After dropping thumb-sized chunks into the black, whirring machine, a thick liquid emerges from a silver spout.

One of the final steps is to remove the excess pulp by hand. With a small wire strainer, my breakfast streams lusciously into a tall Mason jar. The juice is silky, aromatic, and the brightest of green. I don’t yet know how it will taste; I’ve never tried this combination.

Seconds later, seated on my favorite blue couch, a pillow across my lap for a kind of lazy-morning comfort, my head tilts back to receive the verdant drink.

Sip.
Slow breath.
Sip.
Again.
So this is how it is.

My lover lives in Ireland. He seems quite delicious. His eyes are on the computer screen; everywhere.

And yet I don’t know.

When I was a girl, my mother and father would play Irish records, especially near Christmastime, and especially when they were happy. I grew up with the fiddle, flute, bagpipes, broadcasting the silent yet palpable message: We are sometimes happy here.

 My lover lives in Ireland. He has no body. We are together, and yet we are a floating atomless mist. An everywhere.

Once, long ago, I told my mother: I will fall in love with an Irishman.

My lover and I use the phone; we mail letters. We send “psychic packages” to test and expand our intuition. (He guesses what I’m thinking at two o’clock; I guess what he’s thinking at three o’clock.) We schedule video calls. We see each other’s face. We watch mouths move. My lover lives in Ireland.

I was writing a book about love, and he offered to read a draft. Flipping pages faster and faster he had said to himself, Oh—her!

Now he recites poems to me, in the sexy, subtle accent of one who has also lived in America. Voice-to-voice, over the phone, or recorded onto messages while I slumber. Irish poems I don’t know by Patrick Kavanagh. Poems we both know: Dickinson and Yeats…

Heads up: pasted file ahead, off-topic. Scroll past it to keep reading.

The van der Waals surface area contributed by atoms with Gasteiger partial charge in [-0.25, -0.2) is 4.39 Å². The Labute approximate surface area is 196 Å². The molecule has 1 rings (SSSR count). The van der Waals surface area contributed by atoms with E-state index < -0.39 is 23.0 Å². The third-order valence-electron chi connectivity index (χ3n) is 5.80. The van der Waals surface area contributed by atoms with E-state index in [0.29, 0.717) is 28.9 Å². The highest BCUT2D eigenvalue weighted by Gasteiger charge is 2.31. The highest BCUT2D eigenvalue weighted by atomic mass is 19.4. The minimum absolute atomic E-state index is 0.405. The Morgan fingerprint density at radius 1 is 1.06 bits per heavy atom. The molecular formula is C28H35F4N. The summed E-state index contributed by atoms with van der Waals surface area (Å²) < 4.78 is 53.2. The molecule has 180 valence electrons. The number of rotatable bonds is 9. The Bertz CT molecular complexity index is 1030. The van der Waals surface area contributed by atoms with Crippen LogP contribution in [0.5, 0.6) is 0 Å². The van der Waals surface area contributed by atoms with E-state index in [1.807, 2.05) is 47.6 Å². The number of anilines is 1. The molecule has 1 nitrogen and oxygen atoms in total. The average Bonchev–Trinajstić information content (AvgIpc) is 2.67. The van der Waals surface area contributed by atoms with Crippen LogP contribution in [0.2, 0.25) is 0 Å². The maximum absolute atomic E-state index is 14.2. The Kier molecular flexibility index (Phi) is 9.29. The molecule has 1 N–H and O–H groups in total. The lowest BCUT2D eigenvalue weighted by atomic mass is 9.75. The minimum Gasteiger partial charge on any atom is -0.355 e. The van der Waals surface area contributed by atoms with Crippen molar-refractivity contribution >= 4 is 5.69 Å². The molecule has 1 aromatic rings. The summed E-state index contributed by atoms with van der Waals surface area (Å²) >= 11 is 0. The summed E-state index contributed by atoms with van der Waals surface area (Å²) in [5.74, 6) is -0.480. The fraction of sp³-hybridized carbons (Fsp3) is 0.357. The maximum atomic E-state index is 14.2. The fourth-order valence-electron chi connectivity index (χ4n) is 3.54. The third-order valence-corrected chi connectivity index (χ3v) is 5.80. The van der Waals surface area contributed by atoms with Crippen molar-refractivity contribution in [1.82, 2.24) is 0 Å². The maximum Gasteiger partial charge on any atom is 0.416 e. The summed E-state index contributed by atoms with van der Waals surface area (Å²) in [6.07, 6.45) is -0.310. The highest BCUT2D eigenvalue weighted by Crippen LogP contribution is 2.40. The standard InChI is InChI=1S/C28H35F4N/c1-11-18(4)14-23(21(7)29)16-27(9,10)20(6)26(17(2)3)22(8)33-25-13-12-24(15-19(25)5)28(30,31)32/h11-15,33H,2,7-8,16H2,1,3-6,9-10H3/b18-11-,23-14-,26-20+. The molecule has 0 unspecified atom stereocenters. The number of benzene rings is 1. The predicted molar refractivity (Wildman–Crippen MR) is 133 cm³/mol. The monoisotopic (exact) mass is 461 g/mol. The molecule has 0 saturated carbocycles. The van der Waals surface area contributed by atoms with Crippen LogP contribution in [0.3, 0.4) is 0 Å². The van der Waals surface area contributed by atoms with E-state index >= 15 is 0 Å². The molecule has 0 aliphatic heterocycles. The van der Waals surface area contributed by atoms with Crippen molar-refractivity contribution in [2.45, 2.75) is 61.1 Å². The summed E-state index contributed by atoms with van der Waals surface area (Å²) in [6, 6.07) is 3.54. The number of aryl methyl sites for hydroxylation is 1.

When I told him I loved him, it was in a dizzy breathless way. Girlish. A flabbergasted release. Almost a tizzy. Then, an endless pause.

We made love on the phone that night. When it was over, neither of us wanting to hang up, something like 3am in his corner of the world, I felt a place unfurl inside my chest.

What came next was a surprising and distinct flash of pain. It was a piercing: as if a small sewing needle pulled the thread of him through me—once, twice. I inhaled sharply, and then it was over.

Pulling my hands up from my wet, joyous thighs, I began to tap my fingers to my breastbone. Morse code, morse code. I have a lover in Ireland; I have a lover in Ireland; I have a lover in Ireland I tapped…for the first time strangely panicked; for the first time, believing it to be true.


 

Like what you just read? Groovy! You might also like Anya’s book Opening Love, or her spiritual musings at AnyaLight.com

opening-love